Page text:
Blog backs review your thoughtful and provocative online comments, amplify points, answer questions, correct our mistakes and humbly accept your warranted criticism.
We asked users to add to our list. Here's what you suggested:
RE: taking sides. You forgot State workers versus Contractors. It's Schwarzenegger's ambition to implement Halliburton style outsourcing in California.
So, Jon, I think you need to add one more category: the reality of state employment vs the public perception of state workers.
Please add: Sacramento Bee v. State Workers. This happened when the Bee put up the State Worker salary database for crooks, stalkers, snoops and Bee profit under the guise that this information help flush out waste in government. I am STILL waiting on how this information helps identify government waste. All I see is the Bee making mad profits off of the backs of State Workers.
We covered that last one on our list, but we're OK with underscoring it by blogging back the comment.
Three quick bits of salary database info: (1) The Bee isn't making "mad profits" from the pay database or anything else online. The Internet accounts for about 10 percent to 15 percent of McClatchy revenue. (2) Bee data analyst Phillip Reese tells us that state workers themselves continue to keep the database popular. (3) The Bee plans to update the database with new SCO numbers soon.
Looks like Dr. Schwarzenegger has scheduled a minor liposuction for a patient requiring a quadruple bypass.
SacBee- credibility is an important thing. BreAnda Northcutt is a PIO for CalEPA and not DPA. Lynelle Jolley is the PIO for DPA. If you can't keep the story straight you shouldn't print it. What other errors might there be in this story?
Ouch. An inexcusable blunder. We made a strike-through correction on the blog so that users could see the error to which this comment referred but also get the correct agency reference. We appreciate sharp-eyed users pointing things like this out. Wish we could say it won't happen again, but we know ourselves too well.
Jan. 5 State attorneys file furlough lawsuit
Um.. Hey Jon, what story? Where is it? Do you really want us to comment on a title to a story? Well.. Ok
Some blog posts, like this one, are little more than one or two sentences with links to other material such as court documents, letters, press releases or news stories. Some posts are short riffs on a subject. Others are longer and closer to a traditional news story.
We're interested in what others think about this: Does our mix of posts serve you well? Are you looking for more analysis? Less? Do you have suggestions for new features or topics you'd like to see in The State Worker blog?
Does anyone believe that this is going to save 100+ million dollars?
#1 might save some money compared to no furloughs, but not nearly as much as the forced furloughs.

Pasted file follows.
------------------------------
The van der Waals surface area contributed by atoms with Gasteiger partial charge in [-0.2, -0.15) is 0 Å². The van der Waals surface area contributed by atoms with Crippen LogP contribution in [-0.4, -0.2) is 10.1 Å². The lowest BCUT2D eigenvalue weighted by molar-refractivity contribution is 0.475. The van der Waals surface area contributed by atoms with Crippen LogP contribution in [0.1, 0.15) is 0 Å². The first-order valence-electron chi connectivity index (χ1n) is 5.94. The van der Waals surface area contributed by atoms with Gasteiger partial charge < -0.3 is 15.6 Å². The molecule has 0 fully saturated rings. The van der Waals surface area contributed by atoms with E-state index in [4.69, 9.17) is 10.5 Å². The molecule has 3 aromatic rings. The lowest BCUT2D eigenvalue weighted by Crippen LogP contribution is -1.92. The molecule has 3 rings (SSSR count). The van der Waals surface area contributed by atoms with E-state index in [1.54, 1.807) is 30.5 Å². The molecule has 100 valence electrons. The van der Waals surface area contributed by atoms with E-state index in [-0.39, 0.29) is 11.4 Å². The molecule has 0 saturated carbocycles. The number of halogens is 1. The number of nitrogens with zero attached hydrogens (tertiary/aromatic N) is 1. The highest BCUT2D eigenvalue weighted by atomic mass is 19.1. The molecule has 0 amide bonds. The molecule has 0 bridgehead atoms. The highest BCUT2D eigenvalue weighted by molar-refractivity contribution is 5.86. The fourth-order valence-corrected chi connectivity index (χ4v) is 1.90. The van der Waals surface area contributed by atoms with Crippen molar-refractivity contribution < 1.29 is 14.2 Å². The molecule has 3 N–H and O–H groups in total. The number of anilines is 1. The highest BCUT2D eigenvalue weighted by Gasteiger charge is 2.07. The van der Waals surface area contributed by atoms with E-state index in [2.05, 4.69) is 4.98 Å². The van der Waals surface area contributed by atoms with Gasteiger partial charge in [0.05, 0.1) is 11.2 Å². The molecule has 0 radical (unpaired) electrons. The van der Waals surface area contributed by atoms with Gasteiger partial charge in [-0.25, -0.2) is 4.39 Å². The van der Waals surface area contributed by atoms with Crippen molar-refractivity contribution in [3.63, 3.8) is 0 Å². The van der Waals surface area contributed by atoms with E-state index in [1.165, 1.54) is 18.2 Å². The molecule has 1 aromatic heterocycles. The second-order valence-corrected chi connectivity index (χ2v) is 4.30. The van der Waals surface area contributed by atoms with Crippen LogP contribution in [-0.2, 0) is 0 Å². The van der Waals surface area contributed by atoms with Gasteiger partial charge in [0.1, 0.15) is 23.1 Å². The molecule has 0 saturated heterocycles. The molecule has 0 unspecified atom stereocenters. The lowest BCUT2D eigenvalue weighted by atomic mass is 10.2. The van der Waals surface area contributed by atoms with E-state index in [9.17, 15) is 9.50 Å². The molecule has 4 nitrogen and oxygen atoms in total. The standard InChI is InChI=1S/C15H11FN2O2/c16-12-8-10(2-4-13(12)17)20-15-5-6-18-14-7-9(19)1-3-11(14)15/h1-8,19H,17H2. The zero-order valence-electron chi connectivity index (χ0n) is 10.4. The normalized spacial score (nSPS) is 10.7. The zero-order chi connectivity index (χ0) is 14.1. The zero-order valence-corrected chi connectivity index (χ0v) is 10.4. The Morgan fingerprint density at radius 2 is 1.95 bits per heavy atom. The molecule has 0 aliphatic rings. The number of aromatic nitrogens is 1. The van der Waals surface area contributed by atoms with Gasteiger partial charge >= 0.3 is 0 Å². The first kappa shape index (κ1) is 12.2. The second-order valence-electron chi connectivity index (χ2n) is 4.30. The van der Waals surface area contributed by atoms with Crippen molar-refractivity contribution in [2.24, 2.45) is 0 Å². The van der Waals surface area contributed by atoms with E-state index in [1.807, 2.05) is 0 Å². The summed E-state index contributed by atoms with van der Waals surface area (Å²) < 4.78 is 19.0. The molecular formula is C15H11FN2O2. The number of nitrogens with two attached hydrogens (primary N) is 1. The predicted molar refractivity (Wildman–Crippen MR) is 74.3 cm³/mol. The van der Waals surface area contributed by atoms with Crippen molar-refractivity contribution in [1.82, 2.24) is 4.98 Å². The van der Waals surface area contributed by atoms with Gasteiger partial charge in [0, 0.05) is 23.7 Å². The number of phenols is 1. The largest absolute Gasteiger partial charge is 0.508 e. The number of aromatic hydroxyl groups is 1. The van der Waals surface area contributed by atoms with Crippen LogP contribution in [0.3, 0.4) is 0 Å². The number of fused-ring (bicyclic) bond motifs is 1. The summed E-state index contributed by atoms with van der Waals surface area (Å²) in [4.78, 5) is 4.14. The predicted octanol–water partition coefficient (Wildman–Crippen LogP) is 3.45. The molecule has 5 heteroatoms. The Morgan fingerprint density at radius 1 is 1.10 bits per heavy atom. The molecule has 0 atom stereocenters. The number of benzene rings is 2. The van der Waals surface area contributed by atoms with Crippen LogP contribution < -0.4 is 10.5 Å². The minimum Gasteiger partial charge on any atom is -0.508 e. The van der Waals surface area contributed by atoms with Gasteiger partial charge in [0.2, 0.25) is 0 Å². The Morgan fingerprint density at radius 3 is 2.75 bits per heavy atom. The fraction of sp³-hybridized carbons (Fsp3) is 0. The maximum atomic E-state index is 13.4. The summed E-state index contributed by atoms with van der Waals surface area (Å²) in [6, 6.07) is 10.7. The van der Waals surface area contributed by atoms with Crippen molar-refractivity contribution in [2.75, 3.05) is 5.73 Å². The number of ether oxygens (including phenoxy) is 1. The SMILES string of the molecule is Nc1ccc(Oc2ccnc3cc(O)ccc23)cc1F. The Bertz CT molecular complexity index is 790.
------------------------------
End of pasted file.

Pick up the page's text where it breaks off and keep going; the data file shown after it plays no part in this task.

#2 Can save money if no one is hired to replace the hired workers, but it will probably increase the states contribution to CalPERS to make up for the increased retirement payments.
#3 would probably increase state costs as they could not even shut down the buildings to save heat when everyone has the same day off.
#4 If employee health care contributions are frozen, then the state would have to make up the difference if premiums go up. They would save money if premiums go down, but what are the chances of that!
I am embarassed to be part of a union that publishes such trash. At least when the administration lies, they make an attempt to make it believable.
A voluntary program to reduce one's pay is not likely to garner many participants, IMHO.
The golden handshake (adding 2yrs to elig. retirees) is a common practice in corporate America, but as we're already short-staffed generally speaking, this will increase workloads and diminish institutional knowledge.
The two holidays are neat switcheroo for the life of the contract. They come back after it expires but it allows the state to defer those non-work days a bit.
Freezing health care contributions is a small ask for the employees but it is something as we will see our paychecks shrink with this year's increase in health costs.
I don't see this as a proposal the state will jump at but it does show that we're willing to negotiate. This isn't "playing dead". It gives up practically nothing. OK, it doesn't gain us much either.
We read the SEIU list and assumed it was intended as a starting point for negotiations.
How can the "State" hire attornies (sic) when the State's own attornies (sic) (who already represent the "State") have filed a lawsuit stating the furloughs are not legal! Who actually hired these attornies anyway? Who is paying for these attornies? I thought the "State" had no money to pay anyone that it already owes! Since it is the "Governator's" idea, why shouldn't he have to pay for them himself? Why should the taxpayers pay for all this phoney budget nonsense!
cn708652, most likely outside attorneys are necessary because the state attorneys also have a separate lawsuit as they are included in the furloughs.
DPA's attorneys, like all DPA staff, are not members of a union and are excluded from bargaining. They are not members of CASE, the attorney and judges union that is suing the governor.